Thank “People are talking…” President Trump is “open to talking about” revising the TCJA’s cap on SALT. The Tax Cuts and Jobs Act limits state and local tax deductions to $10,000 on federal income tax returns. Trump told reporters yesterday that “There are some people from New York who have been speaking to me about doing something about that, about changing things,” but, he noted, the cap “makes all states the same.” However, Politico reports that Senate Finance Committee Chair Chuck Grassley has no interest in amending the SALT cap.
“Talkin’ ‘bout people.” The TCJA is indeed creating jobs. But they’re in the tax industry, reports The Wall Street Journal (paywall). US accounting firms now employ more than one million people. That reflects 3.6 percent growth in the TCJA’s first year. “Business is unusually strong and should remain robust for years as a result of the law,” reports the Journal.
“I hear them whisper…” Speaker Nancy Pelosi told reporters yesterday that Americans “overwhelmingly” support Congress reviewing President Trump’s tax returns, but it can’t happen as quickly as some Democrats want. She said that Democrats “have to be very, very careful as we go forward…. it's not an issue of just sending a letter.” TPC’s Steve Rosenthal and other tax experts told a House panel that the Ways & Means committee has broad authority to demand the returns. Trump is expected to refuse any committee request.
“You won’t believe it.” Progressives finally are starting to describe what they mean by a Green New Deal. And TPC’s Howard Gleckman says their plan, which would include a new money for infrastructure, a guaranteed job, and access to health care, education, and even healthy food is hugely ambitious—and would be very expensive. Backers such as Rep. Alexandria Ocasio-Cortez sat the plan would pay for itself through economic growth. That argument, Gleckman notes, is the same one President Trump used to justify the TCJA in 2017. And it is just as flawed.
“They keep saying…” Can tax credits keep low-income renters in their homes? TPC’s Janet Holtzblatt describes how presidential hopefuls and senators Cory Booker and Kamala Harris have proposed refundable tax credits paid directly to low-income renters. The challenge is to deliver the credits on a regular basis so people can actually use them to pay rent. Holtzblatt concludes, “If Congress wants to help struggling families afford adequate housing via a new tax credit for renters, it must develop an effective delivery system for those payments.”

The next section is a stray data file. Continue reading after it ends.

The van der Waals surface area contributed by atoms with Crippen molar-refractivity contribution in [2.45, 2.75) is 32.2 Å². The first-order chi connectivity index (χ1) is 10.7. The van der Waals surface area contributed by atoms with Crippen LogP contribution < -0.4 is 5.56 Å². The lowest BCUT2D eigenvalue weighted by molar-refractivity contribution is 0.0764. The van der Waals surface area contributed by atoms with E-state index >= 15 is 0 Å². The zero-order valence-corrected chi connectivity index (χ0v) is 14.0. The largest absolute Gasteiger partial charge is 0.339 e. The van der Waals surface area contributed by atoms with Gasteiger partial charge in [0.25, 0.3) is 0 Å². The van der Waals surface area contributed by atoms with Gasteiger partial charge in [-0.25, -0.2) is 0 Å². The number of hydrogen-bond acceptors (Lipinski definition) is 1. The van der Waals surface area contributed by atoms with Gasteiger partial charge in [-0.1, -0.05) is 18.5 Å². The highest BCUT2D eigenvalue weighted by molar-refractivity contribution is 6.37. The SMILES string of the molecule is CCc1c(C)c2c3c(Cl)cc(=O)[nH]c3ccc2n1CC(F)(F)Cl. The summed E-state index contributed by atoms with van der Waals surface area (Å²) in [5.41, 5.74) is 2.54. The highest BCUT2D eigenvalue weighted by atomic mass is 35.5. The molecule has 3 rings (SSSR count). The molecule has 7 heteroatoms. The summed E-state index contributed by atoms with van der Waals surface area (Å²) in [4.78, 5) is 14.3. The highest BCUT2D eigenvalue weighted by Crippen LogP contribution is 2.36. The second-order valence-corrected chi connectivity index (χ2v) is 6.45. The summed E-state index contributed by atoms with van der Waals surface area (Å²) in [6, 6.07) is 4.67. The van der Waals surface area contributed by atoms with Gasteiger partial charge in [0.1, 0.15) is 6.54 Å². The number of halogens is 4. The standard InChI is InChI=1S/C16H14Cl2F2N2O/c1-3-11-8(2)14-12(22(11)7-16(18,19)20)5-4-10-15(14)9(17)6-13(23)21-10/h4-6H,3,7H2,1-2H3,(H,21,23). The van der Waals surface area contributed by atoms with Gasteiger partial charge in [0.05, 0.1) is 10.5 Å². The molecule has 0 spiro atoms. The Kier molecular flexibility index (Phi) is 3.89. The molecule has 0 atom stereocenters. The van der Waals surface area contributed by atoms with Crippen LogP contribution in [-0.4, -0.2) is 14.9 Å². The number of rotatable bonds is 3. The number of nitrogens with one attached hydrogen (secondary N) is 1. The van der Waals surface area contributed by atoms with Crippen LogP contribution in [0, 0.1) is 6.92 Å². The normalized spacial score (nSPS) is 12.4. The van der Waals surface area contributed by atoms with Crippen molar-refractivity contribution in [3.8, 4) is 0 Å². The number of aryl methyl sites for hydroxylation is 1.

“Maybe they’re seeing something we don’t.” A Republican state representative in Arizona has partnered with the American Cancer Society to promote a bill to raise the taxes on cigarettes, cigars, chewing tobacco, and for the first time, tax vaping products. Revenue estimated at $85 million a year would fund scholarships at the state’s three universities. Some supporters also hope the tax might price teens out of the market, though that would lower revenues. The measure would raise the state cigarette tax from $2 per pack to $3.50. The bill would require voter approval in 2020.
“Now I’m convinced I’m goin’ under.” Rhode Island beverage makers say no way to Democratic Gov. Gina Raimondo’s proposal to double the state’s tax on bottles and cans. They say raising the “litter tax” by one cent per six pack would send customers to Massachusetts. But the state expects to generate an additional $2.1 million in annual revenue, and thinks consumers can afford an extra one-sixth of one penny per can of soda.
For the latest tax news, subscribe to the Tax Policy Center’s Daily Deduction. Sign up here to have it delivered to your inbox weekdays at 8:00 am (Mondays only when Congress is in recess). We welcome tips on new research or other news. Email Renu Zaretsky at firstname.lastname@example.org.
Posts and comments are solely the opinion of the author and not that of the Tax Policy Center, Urban Institute, or Brookings Institution.
- © Urban Institute, Brookings Institution, and individual authors, 2016.